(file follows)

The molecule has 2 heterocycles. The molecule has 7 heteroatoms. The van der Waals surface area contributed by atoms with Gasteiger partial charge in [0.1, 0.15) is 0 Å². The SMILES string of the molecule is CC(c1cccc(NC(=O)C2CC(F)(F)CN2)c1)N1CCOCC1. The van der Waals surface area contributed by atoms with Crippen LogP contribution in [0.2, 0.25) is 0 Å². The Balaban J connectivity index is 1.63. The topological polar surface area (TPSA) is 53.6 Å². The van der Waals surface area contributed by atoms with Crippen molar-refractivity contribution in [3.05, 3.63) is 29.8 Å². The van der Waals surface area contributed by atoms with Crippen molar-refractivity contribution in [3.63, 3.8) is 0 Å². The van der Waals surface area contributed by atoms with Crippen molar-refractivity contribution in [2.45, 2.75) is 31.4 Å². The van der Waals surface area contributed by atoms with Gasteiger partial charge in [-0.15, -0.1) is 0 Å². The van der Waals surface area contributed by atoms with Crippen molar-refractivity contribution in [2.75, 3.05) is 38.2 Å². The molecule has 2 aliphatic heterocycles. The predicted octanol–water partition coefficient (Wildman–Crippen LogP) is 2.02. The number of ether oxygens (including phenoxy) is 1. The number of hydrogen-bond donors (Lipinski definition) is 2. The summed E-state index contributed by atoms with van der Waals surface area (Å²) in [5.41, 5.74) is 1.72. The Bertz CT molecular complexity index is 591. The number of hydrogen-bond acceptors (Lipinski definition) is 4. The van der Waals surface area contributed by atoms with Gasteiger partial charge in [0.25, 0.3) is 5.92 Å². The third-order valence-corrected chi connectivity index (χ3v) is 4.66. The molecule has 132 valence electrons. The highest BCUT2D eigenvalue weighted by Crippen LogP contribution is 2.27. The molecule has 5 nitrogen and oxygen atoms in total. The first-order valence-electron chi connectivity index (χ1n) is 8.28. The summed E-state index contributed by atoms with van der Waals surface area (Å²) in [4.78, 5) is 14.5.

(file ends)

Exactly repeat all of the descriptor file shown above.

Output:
The molecule has 2 heterocycles. The molecule has 7 heteroatoms. The van der Waals surface area contributed by atoms with Gasteiger partial charge in [0.1, 0.15) is 0 Å². The SMILES string of the molecule is CC(c1cccc(NC(=O)C2CC(F)(F)CN2)c1)N1CCOCC1. The van der Waals surface area contributed by atoms with Crippen LogP contribution in [0.2, 0.25) is 0 Å². The Balaban J connectivity index is 1.63. The topological polar surface area (TPSA) is 53.6 Å². The van der Waals surface area contributed by atoms with Crippen molar-refractivity contribution in [3.05, 3.63) is 29.8 Å². The van der Waals surface area contributed by atoms with Crippen molar-refractivity contribution in [3.63, 3.8) is 0 Å². The van der Waals surface area contributed by atoms with Crippen molar-refractivity contribution in [2.45, 2.75) is 31.4 Å². The van der Waals surface area contributed by atoms with Gasteiger partial charge in [-0.15, -0.1) is 0 Å². The van der Waals surface area contributed by atoms with Crippen molar-refractivity contribution in [2.75, 3.05) is 38.2 Å². The molecule has 2 aliphatic heterocycles. The predicted octanol–water partition coefficient (Wildman–Crippen LogP) is 2.02. The number of ether oxygens (including phenoxy) is 1. The number of hydrogen-bond donors (Lipinski definition) is 2. The summed E-state index contributed by atoms with van der Waals surface area (Å²) in [5.41, 5.74) is 1.72. The Bertz CT molecular complexity index is 591. The number of hydrogen-bond acceptors (Lipinski definition) is 4. The van der Waals surface area contributed by atoms with Gasteiger partial charge in [0.25, 0.3) is 5.92 Å². The third-order valence-corrected chi connectivity index (χ3v) is 4.66. The molecule has 132 valence electrons. The highest BCUT2D eigenvalue weighted by Crippen LogP contribution is 2.27. The molecule has 5 nitrogen and oxygen atoms in total. The first-order valence-electron chi connectivity index (χ1n) is 8.28. The summed E-state index contributed by atoms with van der Waals surface area (Å²) in [4.78, 5) is 14.5.